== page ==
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Topic: Due I2C not working (Read 23746 times) previous topic - next topic

projectgus

Hi again Chris,

I just saw your post on the other i2c thread about genuine Dues having 1K pullups, not 1.5K as shown on the schematic. I can confirm this on the genuine Due board I have here, as well.

In that case you're right that things are a bit more borderline, all calculations shown above get 50% worse. ie you can still connect most common i2c slave devices (specced as 0.4V / 3mA) without exceeding the specs, and two or three Dues can be joined together but probably no more. Mixing multiple Dues and other i2c devices all on the same bus is definitely a bad idea without removing some resistors.

I wonder why Arduino specced 1.5K pullups and then went with 1K in the factory!

- Angus

chriskner

projectgus ,

All True...  Except for if you produce a design based to operate just under the maximum allowed specifications, then you are making a product that has inherently reduced reliability and longevity (for no good reason).  Stay well away from the max specs for catastrophic electrical failure, and you'll be much, much happier.

Presumably, the DUE was designed for experimenter's and novices, using 'typical' (common) interfaces.  While pushing the speed boundaries of the I2C bus is a possibility, anyone serious about it would most likely use an I2C buffer with rise/fall time acceleration (and not rely on a uC's raw dio pin for drive capability).  Considering the intended audience, the DUE design should error on the safer-side of electrical failure.

I truly believe that the pull-up resistor choice on the DUE was a mistake, and it would have been done differently if they had the chance to do it all over again.  These things do happen.

Also, remember, the installed pull-up resistors are 1000 ohms, not 1500 (as shown in the prints).  Two DUE's connected together puts the I2C dio pins right near max spec.

Regards,

Chris

projectgus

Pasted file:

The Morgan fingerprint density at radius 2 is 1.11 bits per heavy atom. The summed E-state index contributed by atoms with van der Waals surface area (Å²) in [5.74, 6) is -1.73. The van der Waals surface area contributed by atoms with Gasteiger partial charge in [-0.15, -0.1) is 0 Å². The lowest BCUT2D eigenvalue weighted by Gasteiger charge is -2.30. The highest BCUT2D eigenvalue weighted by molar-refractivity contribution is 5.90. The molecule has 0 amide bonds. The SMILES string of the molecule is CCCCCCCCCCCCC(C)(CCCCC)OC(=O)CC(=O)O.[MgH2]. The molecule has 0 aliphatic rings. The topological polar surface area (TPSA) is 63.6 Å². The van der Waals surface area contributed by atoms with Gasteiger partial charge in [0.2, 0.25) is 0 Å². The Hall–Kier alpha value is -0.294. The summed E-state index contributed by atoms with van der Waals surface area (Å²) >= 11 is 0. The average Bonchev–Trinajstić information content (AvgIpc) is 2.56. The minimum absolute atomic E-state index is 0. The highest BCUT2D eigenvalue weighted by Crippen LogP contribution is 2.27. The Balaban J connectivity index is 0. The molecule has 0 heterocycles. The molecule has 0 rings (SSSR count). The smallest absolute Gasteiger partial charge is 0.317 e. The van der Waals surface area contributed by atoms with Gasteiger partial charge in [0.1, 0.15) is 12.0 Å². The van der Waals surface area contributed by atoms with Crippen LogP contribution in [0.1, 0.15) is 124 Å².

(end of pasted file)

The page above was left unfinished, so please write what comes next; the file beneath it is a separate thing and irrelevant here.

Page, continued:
#32
May 28, 2014, 02:52 am Last Edit: May 28, 2014, 02:57 am by projectgus Reason: 1
Hi Chris,

I agree with you that the 1K thing is definitely a mistake, compared to 1.5K as per the reference design.


All True...  Except for if you produce a design based to operate just under the maximum allowed specifications, then you are making a product that has inherently reduced reliability and longevity (for no good reason).  Stay well away from the max specs for catastrophic electrical failure, and you'll be much, much happier.


I agree also, but the limits we're talking about here aren't the limits for electrical failure. They're just the limits for normal operation with VOL<=0.4V (6mA). Exceed that limit and there's the next limit for VOL<=0.6V (9mA), also specified by the manufacturer as safe ("Relaxed mode").  Go past that and you've exceeded the safe specifications. The datasheet doesn't specify what the absolute limit is but you know for sure you can at least get to 9mA without compromising. Although I agree you want to design in headroom under normal operation.

Quote
Two DUE's connected together puts the I2C dio pins right near max spec.


This configuration puts the Due near the 6mA limit where the low voltage level may rise to 0.6V. No risk to the devices unless more than 50% more current draw appears from somewhere, to push past the "Relaxed Mode" specification of 9mA.

Of course if you connect some other i2c device to the same bus on top then it might not work, due to the low voltages possibly now being higher than 0.4V.

- Angus

johnflux

This is a confirmed bug in the arduino Wire library:  https://github.com/arduino/Arduino/pull/1994

Specifically:

Download:

https://raw.githubusercontent.com/bluesign2k/Arduino/d8d6d62853a5308c21b95dad4bdd64e358e857cc/hardware/arduino/sam/libraries/Wire/Wire.cpp

And overwrite in your arduino installation: hardware/arduino/sam/libraries/Wire/Wire.cpp

For me, this just fixed i2c on the Due.

Other people said that it gave a compile error - I don't know why.

sethismyfriend

I tried the wire.cpp fix on my Due using the Adafruit motor sheild v2 - and just one motor and it fails as soon as the motor starts spinning - which makes me think something in the hardware is failing using the i2c protocol as these shields operate with i2c in version #2.

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